Responding to an order from the special master, Judge Raymond Dearie, the Department of Justice last night filed a revised list of the items taken from Mar-a-Lago during a search of the premises on August 8. Judge Dearie ordered the filing in response to implications made by lawyers for Donald Trump in court and in previous court filings that the FBI had planted evidence among the documents and items taken from the Palm Beach estate.
While Trump’s lawyers couched their allegations in legalese, Trump himself has come right out and stated that the FBI planted evidence when they searched Mar-a-Lago, most recently when he described to an interviewer on Newsmax the “ransacked” appearance of his residence when he visited the place recently.
Because the 11th Circuit Court of Appeals had removed 100 folders of classified documents from the purview of the special master and returned them to the DOJ for use in its criminal investigation of Trump, Dearie limited his order for the revised inventory to the 11,000 non-classified documents, official government photographs, news clippings, Time covers, North Korean dictator mash notes, and other items the FBI seized from Mar-a-Lago.
In addition to updating its inventory, adding about 55 items to its previous list of seized materials, the FBI agent in charge of the search filed an affidavit with the special master certifying that an additional review of the seized items had been done.
“In order to ensure that the Detailed Property Inventory was accurate, I and FBI personnel working under my direction conducted an additional review and recount of the Seized Materials in order to make this declaration,” the lead FBI agent wrote. “That additional review and recount resulted in some minor revisions to the Detailed Property Inventory.”
The only other revision to the original inventory involved the total number of empty classified folders the FBI previously said it had found, which was 48. The FBI had reported finding two empty classified folders in a box in the storage room at Mar a Lago. The updated inventory states that was a mistake, and lists the 46 empty classified folders found in Trump’s office as the only ones found during the search.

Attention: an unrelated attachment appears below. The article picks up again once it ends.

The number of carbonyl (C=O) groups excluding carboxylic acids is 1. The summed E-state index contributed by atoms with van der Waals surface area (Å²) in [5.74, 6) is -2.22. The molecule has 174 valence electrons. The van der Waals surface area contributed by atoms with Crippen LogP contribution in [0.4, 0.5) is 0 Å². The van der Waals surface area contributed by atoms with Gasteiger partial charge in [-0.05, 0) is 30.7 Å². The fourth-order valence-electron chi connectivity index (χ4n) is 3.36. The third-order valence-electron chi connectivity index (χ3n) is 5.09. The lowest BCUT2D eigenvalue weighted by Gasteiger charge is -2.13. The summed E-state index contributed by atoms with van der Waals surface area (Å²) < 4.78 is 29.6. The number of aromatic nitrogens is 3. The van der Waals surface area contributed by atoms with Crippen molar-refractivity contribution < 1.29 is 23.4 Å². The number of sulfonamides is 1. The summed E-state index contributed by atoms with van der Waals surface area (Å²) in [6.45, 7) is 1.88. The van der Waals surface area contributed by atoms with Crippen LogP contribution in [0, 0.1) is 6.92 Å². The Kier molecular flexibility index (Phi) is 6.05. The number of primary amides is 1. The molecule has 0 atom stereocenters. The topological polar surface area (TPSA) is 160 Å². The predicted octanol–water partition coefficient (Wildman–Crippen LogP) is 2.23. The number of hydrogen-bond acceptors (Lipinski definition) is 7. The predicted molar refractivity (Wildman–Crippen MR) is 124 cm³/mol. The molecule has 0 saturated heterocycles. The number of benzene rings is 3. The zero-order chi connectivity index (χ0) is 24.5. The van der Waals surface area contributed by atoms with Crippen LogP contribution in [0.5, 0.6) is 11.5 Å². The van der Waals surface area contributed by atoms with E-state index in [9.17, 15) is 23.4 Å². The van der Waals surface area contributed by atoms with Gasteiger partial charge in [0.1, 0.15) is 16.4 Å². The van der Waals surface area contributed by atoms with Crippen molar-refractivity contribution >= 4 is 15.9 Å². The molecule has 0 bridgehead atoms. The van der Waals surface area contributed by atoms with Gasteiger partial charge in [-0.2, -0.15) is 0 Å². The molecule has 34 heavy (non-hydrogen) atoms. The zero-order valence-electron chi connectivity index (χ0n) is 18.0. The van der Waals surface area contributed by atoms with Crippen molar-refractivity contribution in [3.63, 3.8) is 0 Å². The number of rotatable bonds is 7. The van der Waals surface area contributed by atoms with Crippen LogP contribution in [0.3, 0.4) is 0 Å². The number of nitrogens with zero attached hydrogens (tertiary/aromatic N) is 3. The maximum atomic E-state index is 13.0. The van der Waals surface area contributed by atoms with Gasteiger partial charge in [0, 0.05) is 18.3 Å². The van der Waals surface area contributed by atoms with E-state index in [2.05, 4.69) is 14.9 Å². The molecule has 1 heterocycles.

Interestingly, the FBI has now certified that all of the empty classified folders came from Trump’s office, clearly implying that if the empty folders had once held classified documents, they were removed by someone with access to Trump’s office. Trump himself had access to his Mar-a-Lago office, along with a very short list of close aides, all of whom can be served with subpoenas and questioned about the empty folders and whether they removed any classified documents from them, or know who did.
Legal experts on MSNBC and CNN are practically unanimous in describing Dearie’s order as a “put up or shut up” moment for Trump. He has until Friday to respond to the DOJ filing. The Trump response must affirm or deny that the FBI’s revised list is accurate, and if Trump alleges that it is inaccurate, list any documents or other materials that Trump contends do not belong to him or were not present at Mar-a-Lago at the time of the search, and list anything that Trump claims belongs to him that is missing from the inventory. The response will be a sworn document subject to charges of perjury and/or contempt of court.
Trump will not cease shooting his mouth off about the “corruption” in the FBI or lying about the planting of evidence at Mar-a-Lago.. But anything Trump says on Newsmax or on his pathetic Truth Social app may be used against him in future court proceedings of the special master and by prosecutors who may bring charges against him for mishandling the government-owned documents, classified and unclassified, or for removing them from the White House in the first place.